But you will have gathered what I am driving at, namely, that it is still a metaphysical faith upon which our faith in science rests—that even we seekers after knowledge today, we godless anti-metaphysicians still take our fire, too, from the flame lit by a faith that is thousands of years old, that Christian faith which was also the faith of Plato, that God is the truth, that truth is divine. —But what if this should become more and more incredible, if nothing should prove to be divine any more unless it were error, blindness, the lie—if God himself should prove to be our most enduring lie?
– Friedrich Nietzsche, The Gay Science (1882)
From the provocative author of Straw Dogs comes an incisive, surprising intervention in the political and scientific debate over religion and atheism. A meditation on the importance of atheism in the modern world – and its inadequacies and contradictions – by one of Britain’s leading philosophers.
When you explore older atheisms, you will find that some of your firmest convictions―secular or religious―are highly questionable. If this prospect disturbs you, what you are looking for may be freedom from thought.
For a generation now, public debate has been corroded by a shrill, narrow derision of religion in the name of an often vaguely understood “science.” John Gray’s stimulating and enjoyable new book, Seven Types of Atheism, describes the complex, dynamic world of older atheisms, a tradition that is, he writes, in many ways intertwined with and as rich as religion itself.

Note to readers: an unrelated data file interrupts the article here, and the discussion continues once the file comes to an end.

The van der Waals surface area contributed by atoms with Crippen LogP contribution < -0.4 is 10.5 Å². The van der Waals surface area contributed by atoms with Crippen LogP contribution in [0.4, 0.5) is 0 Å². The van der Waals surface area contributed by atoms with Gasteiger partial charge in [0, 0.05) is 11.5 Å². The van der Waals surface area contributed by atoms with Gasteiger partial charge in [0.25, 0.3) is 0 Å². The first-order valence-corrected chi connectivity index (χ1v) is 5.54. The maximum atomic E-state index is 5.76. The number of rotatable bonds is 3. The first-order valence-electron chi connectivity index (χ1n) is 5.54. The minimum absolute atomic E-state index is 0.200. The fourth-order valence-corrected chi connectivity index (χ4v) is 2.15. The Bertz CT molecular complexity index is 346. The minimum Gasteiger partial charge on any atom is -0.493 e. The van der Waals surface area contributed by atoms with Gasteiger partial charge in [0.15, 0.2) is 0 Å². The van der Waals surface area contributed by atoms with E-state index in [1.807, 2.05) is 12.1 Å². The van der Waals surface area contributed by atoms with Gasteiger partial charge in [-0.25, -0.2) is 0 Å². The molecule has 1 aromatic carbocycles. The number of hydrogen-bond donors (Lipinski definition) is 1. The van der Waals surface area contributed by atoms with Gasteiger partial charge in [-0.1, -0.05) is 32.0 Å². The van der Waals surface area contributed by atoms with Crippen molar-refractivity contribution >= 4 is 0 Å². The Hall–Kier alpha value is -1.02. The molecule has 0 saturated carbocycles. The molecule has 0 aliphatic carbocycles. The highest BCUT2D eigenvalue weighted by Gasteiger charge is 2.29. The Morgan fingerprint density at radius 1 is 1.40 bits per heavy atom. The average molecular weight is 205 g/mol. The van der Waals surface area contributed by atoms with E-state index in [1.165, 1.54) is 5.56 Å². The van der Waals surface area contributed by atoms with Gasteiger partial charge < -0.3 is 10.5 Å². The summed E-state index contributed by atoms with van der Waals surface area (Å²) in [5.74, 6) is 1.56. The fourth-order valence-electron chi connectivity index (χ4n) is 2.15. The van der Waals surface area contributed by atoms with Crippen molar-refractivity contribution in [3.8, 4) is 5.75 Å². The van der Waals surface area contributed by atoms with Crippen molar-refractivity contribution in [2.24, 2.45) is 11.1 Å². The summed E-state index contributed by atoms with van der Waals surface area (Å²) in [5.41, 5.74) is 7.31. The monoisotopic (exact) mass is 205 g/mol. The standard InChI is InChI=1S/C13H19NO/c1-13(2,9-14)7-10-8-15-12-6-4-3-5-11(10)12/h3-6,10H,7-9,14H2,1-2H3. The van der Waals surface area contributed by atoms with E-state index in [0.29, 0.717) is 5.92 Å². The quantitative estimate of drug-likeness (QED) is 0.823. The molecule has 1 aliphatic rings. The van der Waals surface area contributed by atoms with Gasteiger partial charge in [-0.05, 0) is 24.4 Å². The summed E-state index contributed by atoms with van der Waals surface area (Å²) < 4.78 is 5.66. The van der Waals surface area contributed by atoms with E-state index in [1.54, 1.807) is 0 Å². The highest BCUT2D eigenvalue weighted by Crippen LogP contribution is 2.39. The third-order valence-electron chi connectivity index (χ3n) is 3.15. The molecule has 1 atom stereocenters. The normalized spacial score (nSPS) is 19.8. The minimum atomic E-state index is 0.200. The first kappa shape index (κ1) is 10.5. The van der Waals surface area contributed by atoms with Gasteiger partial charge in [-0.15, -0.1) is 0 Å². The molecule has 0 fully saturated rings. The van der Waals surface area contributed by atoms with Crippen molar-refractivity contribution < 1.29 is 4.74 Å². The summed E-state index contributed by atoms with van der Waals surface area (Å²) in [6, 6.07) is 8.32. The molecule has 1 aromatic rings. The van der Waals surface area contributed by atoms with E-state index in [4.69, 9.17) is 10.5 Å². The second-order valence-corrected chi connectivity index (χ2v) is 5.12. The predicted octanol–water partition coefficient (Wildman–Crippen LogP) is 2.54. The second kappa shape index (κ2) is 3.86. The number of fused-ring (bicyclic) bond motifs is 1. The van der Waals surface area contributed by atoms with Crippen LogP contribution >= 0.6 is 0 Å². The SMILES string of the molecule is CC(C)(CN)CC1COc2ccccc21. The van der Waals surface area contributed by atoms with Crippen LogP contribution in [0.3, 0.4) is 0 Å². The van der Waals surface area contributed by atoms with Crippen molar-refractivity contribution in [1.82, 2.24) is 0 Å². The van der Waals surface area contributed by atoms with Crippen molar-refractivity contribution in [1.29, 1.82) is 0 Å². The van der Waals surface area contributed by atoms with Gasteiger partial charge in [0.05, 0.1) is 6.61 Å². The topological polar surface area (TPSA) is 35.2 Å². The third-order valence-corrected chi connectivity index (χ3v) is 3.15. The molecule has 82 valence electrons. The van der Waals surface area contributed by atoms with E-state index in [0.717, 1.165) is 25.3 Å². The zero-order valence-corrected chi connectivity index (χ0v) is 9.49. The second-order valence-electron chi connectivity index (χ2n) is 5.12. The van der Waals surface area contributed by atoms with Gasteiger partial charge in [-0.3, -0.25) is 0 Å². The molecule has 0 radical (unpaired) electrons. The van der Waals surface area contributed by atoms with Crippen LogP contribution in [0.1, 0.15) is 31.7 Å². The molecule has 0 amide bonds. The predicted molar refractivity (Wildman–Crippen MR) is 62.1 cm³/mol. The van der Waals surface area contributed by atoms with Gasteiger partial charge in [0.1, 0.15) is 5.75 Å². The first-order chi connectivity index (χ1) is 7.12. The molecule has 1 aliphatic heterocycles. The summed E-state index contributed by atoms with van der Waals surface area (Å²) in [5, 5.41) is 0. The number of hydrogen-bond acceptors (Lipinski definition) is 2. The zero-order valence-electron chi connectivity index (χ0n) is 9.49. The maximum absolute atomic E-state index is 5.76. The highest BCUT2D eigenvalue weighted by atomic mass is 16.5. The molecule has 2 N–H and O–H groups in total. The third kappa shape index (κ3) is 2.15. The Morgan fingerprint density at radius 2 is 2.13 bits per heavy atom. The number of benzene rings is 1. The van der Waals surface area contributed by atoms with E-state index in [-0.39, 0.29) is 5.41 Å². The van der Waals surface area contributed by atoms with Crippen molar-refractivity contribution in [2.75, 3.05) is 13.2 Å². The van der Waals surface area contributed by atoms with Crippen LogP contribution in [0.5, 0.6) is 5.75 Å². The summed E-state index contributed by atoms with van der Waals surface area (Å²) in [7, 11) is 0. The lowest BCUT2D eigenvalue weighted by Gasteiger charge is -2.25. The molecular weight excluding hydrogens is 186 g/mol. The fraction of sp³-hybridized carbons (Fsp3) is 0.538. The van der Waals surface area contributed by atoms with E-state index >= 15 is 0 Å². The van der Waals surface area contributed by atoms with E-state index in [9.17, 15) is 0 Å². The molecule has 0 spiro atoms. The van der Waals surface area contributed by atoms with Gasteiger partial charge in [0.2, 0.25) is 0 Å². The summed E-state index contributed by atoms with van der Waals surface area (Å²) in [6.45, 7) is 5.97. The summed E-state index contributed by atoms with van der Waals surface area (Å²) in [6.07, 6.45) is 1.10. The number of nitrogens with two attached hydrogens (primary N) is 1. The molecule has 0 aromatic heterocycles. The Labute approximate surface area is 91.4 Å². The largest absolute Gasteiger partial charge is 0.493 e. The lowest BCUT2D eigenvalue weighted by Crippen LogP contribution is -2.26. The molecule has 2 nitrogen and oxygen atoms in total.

Along a spectrum that ranges from the convictions of “God-haters” like the Marquis de Sade to the mysticism of Arthur Schopenhauer, from Bertrand Russell’s search for truth in mathematics to secular political religions like Jacobinism and Nazism, Gray explores the various ways great minds have attempted to understand the questions of salvation, purpose, progress, and evil. The result is a book that sheds an extraordinary light on what it is to be human.
“In former times, one sought to prove that there is no God—today one indicates how the belief that there is a God arose and how this belief acquired its weight and importance: a counter-proof that there is no God thereby becomes superfluous.—When in former times one had refuted the ‘proofs of the existence of God’ put forward, there always remained the doubt whether better proofs might not be adduced than those just refuted: in those days atheists did not know how to make a clean sweep.”
– Friedrich Nietzsche, Daybreak (1881)